From time to time on your language learning journey, it makes sense to check how much ground you’ve covered so far and whether you’re still on track. Are you making the progress you hoped for? Are you still motivated or beginning to flag?

This article provides six questions to help you take stock. And it also offers some ideas for adjusting your plans to make them more motivating and effective.

1 Are you still absolutely clear about what you want to achieve and why? 

Ask yourself this fundamental question first, because if you’re going to invest valuable time and energy on a goal, it’s essential that you know exactly what it is and why you want to achieve it. I’m sure this was  all completely clear when you started off on your project, but it may no longer be. So now’s the time to refresh your memory and also make sure your goals are still attractive!

Ideally, you listed your goals and the reasons behind them before starting. If you didn’t, do it now. Then look at them really carefully. Try to visualize the difference there will be when you achieve your aims. For example, if you want to widen your vocabulary so that you can play a fuller role in meetings, imagine yourself actually sitting in the room where these meetings normally take place. What would it feel like to be able to make your voice heard and find the words you need quickly and effortlessly?

Knowing exactly why you’re putting in all this work, should act as a powerful motivator to keep going.

2 Is working on your English still a priority?

Sometimes life gets in the way or circumstances simply change. If you can’t or don’t want to devote the time needed to see a real improvement, it may be best to put your plans on hold and come back to them later when you can focus. If you carry on half-heartedly or can only invest very little time, you’re likely to feel either frustrated that you’re not making any real progress or guilty about not doing enough.  

Before learning English becomes associated with negative feelings, it’s better to make a clean break and start afresh later.

3 Have you bitten off more than you can chew?

What could be more frustrating than repeatedly failing to reach the targets you’ve set yourself? If you’re putting in as many hours as you realistically can and still not achieving your goals, chances are you’ve set the bar too high. Based on the experiences you’ve gathered, review your targets and adjust them. Even if this means halving the number of new items of vocabulary you want to learn, for example.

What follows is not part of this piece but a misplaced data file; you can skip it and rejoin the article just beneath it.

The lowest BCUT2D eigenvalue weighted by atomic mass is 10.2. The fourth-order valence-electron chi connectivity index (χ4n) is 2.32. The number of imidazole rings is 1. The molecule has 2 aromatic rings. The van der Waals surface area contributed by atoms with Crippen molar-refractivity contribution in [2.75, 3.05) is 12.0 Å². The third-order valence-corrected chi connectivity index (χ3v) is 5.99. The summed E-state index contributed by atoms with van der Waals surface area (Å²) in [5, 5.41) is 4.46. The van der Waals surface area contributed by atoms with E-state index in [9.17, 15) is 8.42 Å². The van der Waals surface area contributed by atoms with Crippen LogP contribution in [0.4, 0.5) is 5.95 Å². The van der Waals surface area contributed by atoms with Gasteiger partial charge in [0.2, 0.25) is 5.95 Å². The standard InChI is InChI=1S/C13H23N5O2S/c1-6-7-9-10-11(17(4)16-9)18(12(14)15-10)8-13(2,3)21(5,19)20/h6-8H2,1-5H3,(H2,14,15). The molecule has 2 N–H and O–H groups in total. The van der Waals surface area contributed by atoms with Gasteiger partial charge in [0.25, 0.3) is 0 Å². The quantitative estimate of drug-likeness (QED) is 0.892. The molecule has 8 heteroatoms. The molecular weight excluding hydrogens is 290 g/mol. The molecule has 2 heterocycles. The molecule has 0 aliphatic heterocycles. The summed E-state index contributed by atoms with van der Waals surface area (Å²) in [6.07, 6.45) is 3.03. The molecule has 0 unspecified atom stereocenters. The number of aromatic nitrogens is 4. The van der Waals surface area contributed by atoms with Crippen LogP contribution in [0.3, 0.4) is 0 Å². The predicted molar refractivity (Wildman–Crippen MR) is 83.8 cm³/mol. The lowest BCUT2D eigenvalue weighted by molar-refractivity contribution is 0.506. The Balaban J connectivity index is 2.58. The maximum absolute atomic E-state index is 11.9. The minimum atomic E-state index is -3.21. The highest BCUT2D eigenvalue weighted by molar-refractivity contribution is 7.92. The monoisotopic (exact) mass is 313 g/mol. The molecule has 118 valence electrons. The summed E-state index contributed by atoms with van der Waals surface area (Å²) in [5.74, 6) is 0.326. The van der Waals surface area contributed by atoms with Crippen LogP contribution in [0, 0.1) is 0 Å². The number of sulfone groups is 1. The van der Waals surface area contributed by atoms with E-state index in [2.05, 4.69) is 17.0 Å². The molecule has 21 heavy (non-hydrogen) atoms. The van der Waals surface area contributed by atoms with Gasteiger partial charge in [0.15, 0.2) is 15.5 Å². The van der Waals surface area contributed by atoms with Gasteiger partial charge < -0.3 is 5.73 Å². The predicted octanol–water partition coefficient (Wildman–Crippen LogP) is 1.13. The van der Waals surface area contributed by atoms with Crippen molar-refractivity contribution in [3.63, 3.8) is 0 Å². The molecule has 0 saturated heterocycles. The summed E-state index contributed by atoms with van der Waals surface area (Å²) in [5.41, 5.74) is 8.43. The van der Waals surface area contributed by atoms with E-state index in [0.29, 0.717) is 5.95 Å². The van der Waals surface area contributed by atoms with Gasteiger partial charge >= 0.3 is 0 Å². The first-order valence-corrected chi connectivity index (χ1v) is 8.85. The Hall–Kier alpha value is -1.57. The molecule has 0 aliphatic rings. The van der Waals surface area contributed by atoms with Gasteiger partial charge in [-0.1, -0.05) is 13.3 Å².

Obviously, it’ll take longer to see the improvements your aiming for, but you’ll get there eventually and it’s much much better than giving up completely.

4 Are you fed up of doing it all on your own?

Any project is tough without support. Being responsible for every aspect of your language learning project – for the organization, for staying on track and motivated, for praising and rewarding yourself – is really hard. And it’s a lonely business if there’s no one to turn to who can answer your questions, dispel your doubts. It’s only naturally to feel fed up with that.

So get support. You could look for an accountability partner who you speak to at regular intervals to report on your progress and discuss your frustrations. Or schedule a monthly lesson with a trainer who can clarify any questions that have cropped up, identify which areas need more work, give you feedback and tips for the next steps.

This way you have something to work towards and a clearer structure for your learning efforts.

5 Do you just never get round to it?

Been there, done that 😉 Sometimes the days and weeks just fly by. Everything with a deadline or fixed appointment gets done. But sadly the other things – the things that are important to me, but not urgent – they’re pushed to one side. And slowly but surely they’re forgotten. Does that sound familiar?

Make appointments for working towards your goal. Reserve time in your diary, set a reminder on your phone. And take these appointments seriously. If you want to spend 30 minutes working on your English, set a time and be strict with yourself. No distractions, no breaking off early.

By the way, if you find starting the most difficult part, try this 2-minute ritual. It works for me. 

6 Are you beginning to get bored?

Your language learning activities may well have lost some of their shine over the weeks. What started off as new and exciting, may now have become a bit routine and boring. It’s not really surprising that going through your vocabulary cards for the umpteenth time can become a chore. So find ways of increasing the fun factor. Try out apps such as Quizlet where you can enter the words you want learn and then do different activities to practise them. Or, if you’re aiming to improve your listening skills, look for new podcasts on subjects you’re really interested in.

As they say,  a change is as good as a rest, so this is time well spent.

Language learning is a long-term project, asking yourself these questions from time to time should help you to stay motivated and on track.

 

 

 

Posted by on Mar 26, 2019 in getting ahead
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Porträt Nicola Bartlett
Nicola Bartlett
I’ve been an English trainer for over 25 years, helping adults to get their message across in English – clearly and appropriately. Successful communication in English requires more than just a good knowledge of the language. An understanding of different mentalities and a feeling for the best approach are vital, too.